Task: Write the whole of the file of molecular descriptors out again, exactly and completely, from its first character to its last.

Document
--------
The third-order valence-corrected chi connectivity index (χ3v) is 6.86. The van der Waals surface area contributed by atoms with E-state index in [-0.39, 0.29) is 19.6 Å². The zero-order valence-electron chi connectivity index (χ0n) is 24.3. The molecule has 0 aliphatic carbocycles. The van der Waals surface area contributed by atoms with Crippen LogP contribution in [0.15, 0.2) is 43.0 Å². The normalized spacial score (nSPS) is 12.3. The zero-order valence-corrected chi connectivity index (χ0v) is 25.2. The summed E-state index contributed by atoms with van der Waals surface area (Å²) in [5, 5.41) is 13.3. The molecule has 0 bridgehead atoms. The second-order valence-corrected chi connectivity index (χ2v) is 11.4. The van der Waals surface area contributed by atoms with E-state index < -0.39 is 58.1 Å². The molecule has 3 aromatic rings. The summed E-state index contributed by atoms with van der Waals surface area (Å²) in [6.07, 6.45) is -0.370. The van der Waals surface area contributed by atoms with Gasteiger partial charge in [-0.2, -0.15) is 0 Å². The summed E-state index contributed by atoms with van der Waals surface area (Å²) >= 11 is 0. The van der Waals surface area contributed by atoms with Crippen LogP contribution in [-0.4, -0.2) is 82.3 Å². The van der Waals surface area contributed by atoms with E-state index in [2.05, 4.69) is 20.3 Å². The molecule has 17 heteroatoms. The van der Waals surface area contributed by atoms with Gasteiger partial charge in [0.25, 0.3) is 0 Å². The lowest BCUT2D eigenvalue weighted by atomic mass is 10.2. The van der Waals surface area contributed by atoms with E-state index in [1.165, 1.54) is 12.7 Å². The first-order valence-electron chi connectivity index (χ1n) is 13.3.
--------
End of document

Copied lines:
The third-order valence-corrected chi connectivity index (χ3v) is 6.86. The van der Waals surface area contributed by atoms with E-state index in [-0.39, 0.29) is 19.6 Å². The zero-order valence-electron chi connectivity index (χ0n) is 24.3. The molecule has 0 aliphatic carbocycles. The van der Waals surface area contributed by atoms with Crippen LogP contribution in [0.15, 0.2) is 43.0 Å². The normalized spacial score (nSPS) is 12.3. The zero-order valence-corrected chi connectivity index (χ0v) is 25.2. The summed E-state index contributed by atoms with van der Waals surface area (Å²) in [5, 5.41) is 13.3. The molecule has 0 bridgehead atoms. The second-order valence-corrected chi connectivity index (χ2v) is 11.4. The van der Waals surface area contributed by atoms with E-state index < -0.39 is 58.1 Å². The molecule has 3 aromatic rings. The summed E-state index contributed by atoms with van der Waals surface area (Å²) in [6.07, 6.45) is -0.370. The van der Waals surface area contributed by atoms with Gasteiger partial charge in [-0.2, -0.15) is 0 Å². The summed E-state index contributed by atoms with van der Waals surface area (Å²) >= 11 is 0. The van der Waals surface area contributed by atoms with Crippen LogP contribution in [-0.4, -0.2) is 82.3 Å². The van der Waals surface area contributed by atoms with E-state index in [2.05, 4.69) is 20.3 Å². The molecule has 17 heteroatoms. The van der Waals surface area contributed by atoms with Gasteiger partial charge in [0.25, 0.3) is 0 Å². The lowest BCUT2D eigenvalue weighted by atomic mass is 10.2. The van der Waals surface area contributed by atoms with E-state index in [1.165, 1.54) is 12.7 Å². The first-order valence-electron chi connectivity index (χ1n) is 13.3.